The data terminal device 39 may be any of a number of devices including, or other than, the data terminal devices 33 through 39 already described in detail in reference to FIG. 1. As an example of a data terminal device 39 other than those already described, reference is made to a mobile vending system. In a mobile vending system, such as a delivery vehicle for delivering pizza or ice cream or any other route delivery operation, the driver may be likely to handle significant amounts of cash. In such an operation a truck-mounted cash drawer may be desirable. The alternate data terminal device 39 may consequently represent a cash drawer. The alternate data terminal may also be a transducer of data relating to the operation of the vehicle itself, for example, providing data records on the number of miles driven or on fuel consumption. As another example, the alternate data terminal device 39 may be a portable data entry terminal which may be used by door-to-door vending or polling operations. Data are entered by such a portable data entry terminal and are immediately transmitted to the communication device 18. The communication device 18 itself may be belt-carried by an operator, as shown in FIG. 4, or it may otherwise be mounted in a vehicle parking in proximity. In the latter example, the data terminal device 39 may include the already described circuit functions of a keyboard and a display device. The device 39 would nevertheless be considered within the LAN as a single data terminal device. As a data terminal featuring a keyboard and display, the device does include both data input and output functions and would be recognized as such by the respective communication device 18.
A particular advantage of the data terminal device 39 over state of the art terminals is that data storage and other functions may be minimized by removal from the hand-held device to a self-contained data terminal device of the LAN. Extensive portable computing power or customer information storage devices may, for example, be carried in another data terminal device 39 on the belt of the operator. The data terminal device 39 may use the data storage capacity and processing power afforded by the communication device 18, or communicate via the communication device 18 within the host computer 11. Thus, FIG. 4 showing the communication device 18 carried on the belt of the operator could also show a data terminal device 39 carried by the operator in a similar manner.
FIG. 5 shows an alternate embodiment in which a data terminal device 39 is belt-supported and carried by an operator. The data terminal device includes a separate, hand held data entry module 47 which is coupled to the data terminal device 39 by an electric cord 48. The data entry module 47 depicted in FIG. 5 includes a keyboard 49, a printer 50, a display screen 51 and a laser scanner 52. The power source 26 for the hand-held elements of the data entry module 47 is preferably located with the transceiver 25 on the belt of the operator. Other supporting circuitry, to the extent possible, such as memory modules, and any other elements which are not needed in the hand held module 47 itself, are also contained in the device 39 as carried by the operator's belt. An advantage is a minimal weight without loss of functions with respect to state of the art data terminals. State of the art terminals which include such elements as a keyboard and display as well as a printer and laser scanner traditionally have had substantial hand-supported weight and size.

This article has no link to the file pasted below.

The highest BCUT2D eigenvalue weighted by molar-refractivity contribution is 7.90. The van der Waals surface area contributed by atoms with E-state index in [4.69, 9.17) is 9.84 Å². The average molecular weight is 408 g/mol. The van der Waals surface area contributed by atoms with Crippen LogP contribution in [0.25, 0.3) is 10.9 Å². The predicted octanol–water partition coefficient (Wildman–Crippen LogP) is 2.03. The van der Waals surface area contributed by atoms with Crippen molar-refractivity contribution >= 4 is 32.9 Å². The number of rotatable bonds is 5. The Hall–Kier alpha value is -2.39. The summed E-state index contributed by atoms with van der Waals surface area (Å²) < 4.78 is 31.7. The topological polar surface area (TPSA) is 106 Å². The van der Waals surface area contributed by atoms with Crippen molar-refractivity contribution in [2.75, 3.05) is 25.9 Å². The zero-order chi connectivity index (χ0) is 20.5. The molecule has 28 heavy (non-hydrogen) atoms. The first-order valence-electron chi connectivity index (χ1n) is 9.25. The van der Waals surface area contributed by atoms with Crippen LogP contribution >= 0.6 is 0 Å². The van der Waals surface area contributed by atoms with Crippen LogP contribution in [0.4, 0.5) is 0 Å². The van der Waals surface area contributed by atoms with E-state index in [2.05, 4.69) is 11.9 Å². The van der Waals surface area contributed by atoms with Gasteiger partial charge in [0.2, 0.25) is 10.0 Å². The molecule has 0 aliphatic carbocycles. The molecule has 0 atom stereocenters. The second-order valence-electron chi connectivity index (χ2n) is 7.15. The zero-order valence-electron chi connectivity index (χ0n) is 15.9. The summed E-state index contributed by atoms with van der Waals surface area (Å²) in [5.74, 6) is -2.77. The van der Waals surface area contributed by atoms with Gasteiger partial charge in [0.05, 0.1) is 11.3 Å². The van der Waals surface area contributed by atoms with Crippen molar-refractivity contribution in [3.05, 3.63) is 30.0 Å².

Referring to FIG. 2, there is shown an alternate embodiment of the data system 10 as described in substance with respect to FIG. 1. In particular, the communication device 18 shown in FIG. 1 has been modified in that the referred to LAN control protocol has been removed to result in the communication device designated by the numeral 55 in FIG. 2. The communication device 55, except for not having the capability of functioning as a LAN controller, includes all of the functional elements of the communication device 18, as described in reference to FIG. 3. Thus, in order for the LAN to function, one of the data terminal devices, identified by the numeral 56, becomes a LAN controller. The LAN controller 56 includes as a component of the data system 10 the described functional elements typical of a data terminal device, namely the transceiver 25, the communication module 28, the microprocessor 29, the memory 30 and the read-only memory 32, functionally coupled as in FIG. 3, except for the high power transceiver 17 and its support functions. The use of the separate LAN controller 56 results in an advantage which frees the communication device 55 from continuous contact with other data terminals of a particular LAN, such as identified generally by “D. TERM. 1” through “D. TERM 5”, also identified by numerals 57 through 61, respectively in FIG. 2. The LAN controller 56 in accordance with the described hierarchical operation would exercise the function of polling the addresses of possible data terminals 57 through 61. In a first alternate embodiment, the LAN controller may also poll the low power transceiver 25 of the communication device 55. The LAN controller's function of polling the LAN device is a deviation from the preferred hierarchical communication, in that the communication device 55 is the link or interface to the next higher level communication. As such the communication device 55 may be preferred to control its own operation, as described in the following alternate embodiment.